Subtitled “All you need to get started in moving pictures”, this relatively slim (128 pages) paperback looks at first sight as though it must be superficial.
I’d better make it clear that I’m not an animator (though I can get pretty worked-up when I want to), so what follows isn’t based on experience but, rather, inexperience and that’s no bad thing, because I think that makes me exactly the target audience.
The first impression on a quick flick through is that there’s a lot of ground covered here. Delving further, I can tell you that the author deals with clay, cut-outs, pixilation, 2D, stop-motion and puppets as well as props, cameras, lighting and production cycles. That’s a lot in a short book, so don’t expect a masterclass – indeed, that’s the strength of the book: it’s a taster, an introduction, it’s not weighted down with more technical detail than you can digest at this early stage.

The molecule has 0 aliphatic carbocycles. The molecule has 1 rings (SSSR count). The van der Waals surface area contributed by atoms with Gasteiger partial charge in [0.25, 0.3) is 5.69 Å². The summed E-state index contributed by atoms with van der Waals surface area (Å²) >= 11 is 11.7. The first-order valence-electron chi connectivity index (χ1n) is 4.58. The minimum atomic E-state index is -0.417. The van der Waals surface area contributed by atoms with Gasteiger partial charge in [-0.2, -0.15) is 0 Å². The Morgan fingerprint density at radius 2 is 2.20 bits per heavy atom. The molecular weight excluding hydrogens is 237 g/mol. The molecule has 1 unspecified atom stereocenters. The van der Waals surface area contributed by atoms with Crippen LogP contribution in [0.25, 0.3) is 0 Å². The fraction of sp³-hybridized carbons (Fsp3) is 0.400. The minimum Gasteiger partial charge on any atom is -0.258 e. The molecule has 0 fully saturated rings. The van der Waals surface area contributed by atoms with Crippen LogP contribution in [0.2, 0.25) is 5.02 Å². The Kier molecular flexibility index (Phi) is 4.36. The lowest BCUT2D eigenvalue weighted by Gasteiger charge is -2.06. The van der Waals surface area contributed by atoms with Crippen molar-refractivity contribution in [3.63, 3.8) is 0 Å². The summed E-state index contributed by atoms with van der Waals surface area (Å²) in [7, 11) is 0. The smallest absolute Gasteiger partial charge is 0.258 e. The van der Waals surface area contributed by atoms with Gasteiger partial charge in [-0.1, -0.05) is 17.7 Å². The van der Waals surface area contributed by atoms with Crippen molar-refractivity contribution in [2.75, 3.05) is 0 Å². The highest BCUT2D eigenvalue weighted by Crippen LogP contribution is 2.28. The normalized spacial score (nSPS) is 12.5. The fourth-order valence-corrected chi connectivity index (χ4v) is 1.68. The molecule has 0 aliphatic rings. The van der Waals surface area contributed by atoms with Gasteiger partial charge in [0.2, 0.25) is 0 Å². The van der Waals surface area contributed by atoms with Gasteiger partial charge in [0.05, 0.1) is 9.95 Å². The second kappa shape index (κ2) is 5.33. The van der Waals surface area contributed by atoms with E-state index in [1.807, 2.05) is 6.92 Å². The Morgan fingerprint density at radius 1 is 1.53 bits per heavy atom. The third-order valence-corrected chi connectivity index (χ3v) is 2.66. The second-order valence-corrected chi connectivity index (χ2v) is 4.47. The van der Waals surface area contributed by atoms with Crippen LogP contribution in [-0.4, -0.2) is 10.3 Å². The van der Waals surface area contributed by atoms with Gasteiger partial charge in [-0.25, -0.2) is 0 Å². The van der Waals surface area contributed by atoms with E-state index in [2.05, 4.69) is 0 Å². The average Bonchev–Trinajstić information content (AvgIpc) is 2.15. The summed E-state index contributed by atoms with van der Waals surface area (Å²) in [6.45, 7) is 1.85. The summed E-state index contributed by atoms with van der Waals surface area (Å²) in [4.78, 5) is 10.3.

I didn’t go out and make a film before I wrote this review, but I did come away feeling I knew a lot more than when I started about a wide variety of techniques and with a feeling of wanting to have a go. There’s a freshness and enthusiasm about the book that’s really rather inspiring. I’m going to pay it an odd compliment I’m going to have to explain: it’s a children’s book written for adults. By that, I mean that it’s simply laid out and illustrated in the way that guides for younger people are, but it talks directly to the reader in a grown-up way. I think you could give it to anyone from the age of about 10 and they’d come away with a decent amount of useable knowledge. Would they be a Nick Park or a Ray Harryhausen? Well not yet, I mean, come on; but everyone has to start somewhere and you never know. When you’re collecting that Oscar, remember you read it here first.